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Our IVF Laboratory

The planning and construction of our new IVF laboratory and office took about two years and was from the ground up. There are many factors that go into making a good IVF laboratory from a construction and facility standpoint in addition to the people that make it all work. We think we excelled at all of these.

In the past, many IVF labs were retrofitted into hospital operating rooms or other office rooms that were not compatible with the strict requirements of an IVF lab. Some programs have their IVF laboratory in a different part of the building from the procedure room for egg retrievals and embryo transfers. These labs use special pediatric mobile incubators called Isolettes to transfer the gametes and embryos. Transfer may introduce potential threats to the oocytes and embryos because of the differing environments the Isolettes must be exposed to. Our procedure room and IVF lab are connected by a door and only a few feet separate the incubators from the procedure table. Thus, the embryos go from the incubators into the patient’s womb in the least amount of time.

Factors like air quality, temperature, and light are know to affect oocytes and embryos. Air quality is crucial for the success of IVF. The ambient environment air quality can be enhanced with decreased light (i.e. bright light can harm embryos), no windows in the lab, no alcohols or perfumes, non-toxic paints, HEPA (i.e. High Efficiency Particulate Air) and charcoal filtrated air, positive pressure and general sterility precautions. HEPA filtration removes 99.97 % of airborne particles at 3 mm. The air must be filtered with charcoal to remove carbon based contaminants and HEPA to remove particulate material before entering the lab space. The best way to do this is to have a dedicated HVAC ( i.e. Heating Ventilation and Air Conditioning) unit on the roof of the building directly above the lab. This separates the IVF lab environment from the rest of the building. This is the way we designed our lab. Additionally, in order to assure maximum air exchanges per hour and maximum air pressure we used a commercial HVAC unit that is twice as powerful as needed. Charcoal filtration of the air occurs when the outside air is brought into the unit and HEPA filtration occurs before the air enters the laboratory space. We designed our building with a flat roof to accommodate this system. If the roof was arched or the lab was not on the top floor of a multi-story building it would be difficult to have such a system.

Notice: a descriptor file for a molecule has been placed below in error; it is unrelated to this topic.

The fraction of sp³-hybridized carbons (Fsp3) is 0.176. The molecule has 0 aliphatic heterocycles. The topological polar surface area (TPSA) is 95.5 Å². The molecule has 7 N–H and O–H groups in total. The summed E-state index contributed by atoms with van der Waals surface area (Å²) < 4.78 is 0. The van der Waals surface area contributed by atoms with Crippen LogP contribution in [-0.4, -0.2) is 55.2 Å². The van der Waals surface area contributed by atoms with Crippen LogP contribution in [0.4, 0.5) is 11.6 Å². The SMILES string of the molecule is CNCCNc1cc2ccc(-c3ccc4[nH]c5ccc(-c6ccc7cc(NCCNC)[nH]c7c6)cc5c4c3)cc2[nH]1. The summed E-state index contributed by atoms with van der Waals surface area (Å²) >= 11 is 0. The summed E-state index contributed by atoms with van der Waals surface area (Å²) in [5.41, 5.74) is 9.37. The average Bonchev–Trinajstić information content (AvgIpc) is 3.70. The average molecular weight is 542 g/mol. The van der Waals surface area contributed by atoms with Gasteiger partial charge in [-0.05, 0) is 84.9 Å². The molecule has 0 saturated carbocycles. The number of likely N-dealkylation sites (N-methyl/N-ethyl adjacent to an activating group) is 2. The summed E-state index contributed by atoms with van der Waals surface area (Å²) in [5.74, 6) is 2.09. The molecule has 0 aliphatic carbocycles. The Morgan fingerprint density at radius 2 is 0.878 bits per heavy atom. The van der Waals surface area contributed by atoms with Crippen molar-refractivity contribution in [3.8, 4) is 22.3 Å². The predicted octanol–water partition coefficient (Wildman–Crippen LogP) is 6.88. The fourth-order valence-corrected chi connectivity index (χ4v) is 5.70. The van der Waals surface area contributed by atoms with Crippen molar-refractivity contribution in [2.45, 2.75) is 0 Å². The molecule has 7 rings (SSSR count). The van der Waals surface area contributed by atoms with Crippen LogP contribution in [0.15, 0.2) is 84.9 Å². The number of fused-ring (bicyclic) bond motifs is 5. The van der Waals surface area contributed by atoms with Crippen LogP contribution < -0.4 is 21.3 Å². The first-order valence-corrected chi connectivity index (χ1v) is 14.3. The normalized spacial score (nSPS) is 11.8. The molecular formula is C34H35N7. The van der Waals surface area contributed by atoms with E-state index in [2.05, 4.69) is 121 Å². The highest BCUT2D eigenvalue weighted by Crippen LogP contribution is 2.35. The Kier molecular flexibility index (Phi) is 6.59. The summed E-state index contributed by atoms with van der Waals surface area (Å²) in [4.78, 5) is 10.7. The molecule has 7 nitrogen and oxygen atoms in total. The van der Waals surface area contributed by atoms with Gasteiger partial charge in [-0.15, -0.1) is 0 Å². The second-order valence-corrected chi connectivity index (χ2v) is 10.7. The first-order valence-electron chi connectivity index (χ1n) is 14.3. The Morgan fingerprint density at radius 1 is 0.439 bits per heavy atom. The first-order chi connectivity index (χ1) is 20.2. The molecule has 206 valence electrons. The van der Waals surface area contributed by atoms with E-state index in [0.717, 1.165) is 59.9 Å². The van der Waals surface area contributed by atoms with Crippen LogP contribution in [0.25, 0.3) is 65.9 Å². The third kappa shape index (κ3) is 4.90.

Our IVF lab consists of a retrieval room, embryology laboratory, cryopreservation room and two accessory laboratories that are all under this clean room umbrella. In order to further isolate the IVF lab from the environment, the walls go all the way up to the roof above the drop ceiling. Additionally, the drop ceiling has solid panels with gaskets and the light boxes are sealed and controlled by rheostats. We are very concerned with the emissions of volatile organic compounds (VOC) from materials associated with the building like paints, floorings, adhesives, and just about everything else. Anesthetic gasses may increase VOCs. We have no anesthetic gasses in the procedure room. Even perfume and cologne may have VOCs, so all staff and patients are requested not to wear these. These compounds could work their way into the incubators and affect the embryos. The paints used in the IVF lab were all expoxy based compounds that emit low VOCs and cure quickly. The flooring is all single sheet which wraps up the wall for 6 inches. This keeps the chance of dust or germs in the crevices between flooring tiles low and makes it easier to clean the flooring. Some labs will have a coving along the floor that could be a potential problem for dust accumulation.

In order to control the lab environment, it is best not to have window or other surface that may not insulate the lab well. Temperature is a factor that must be controlled. Patients are well aware that hospital operating rooms are generally very cold in order to inhibit bacterial growth. Some have experienced this at the time of embryo transfer. Cold temperatures are detrimental to oocytes and embryos. Cooling only 1° C may cause irreversible meiotic spindle damage to the human oocyte that may not recover upon warming. Our lab and procedure room are perfectly controlled.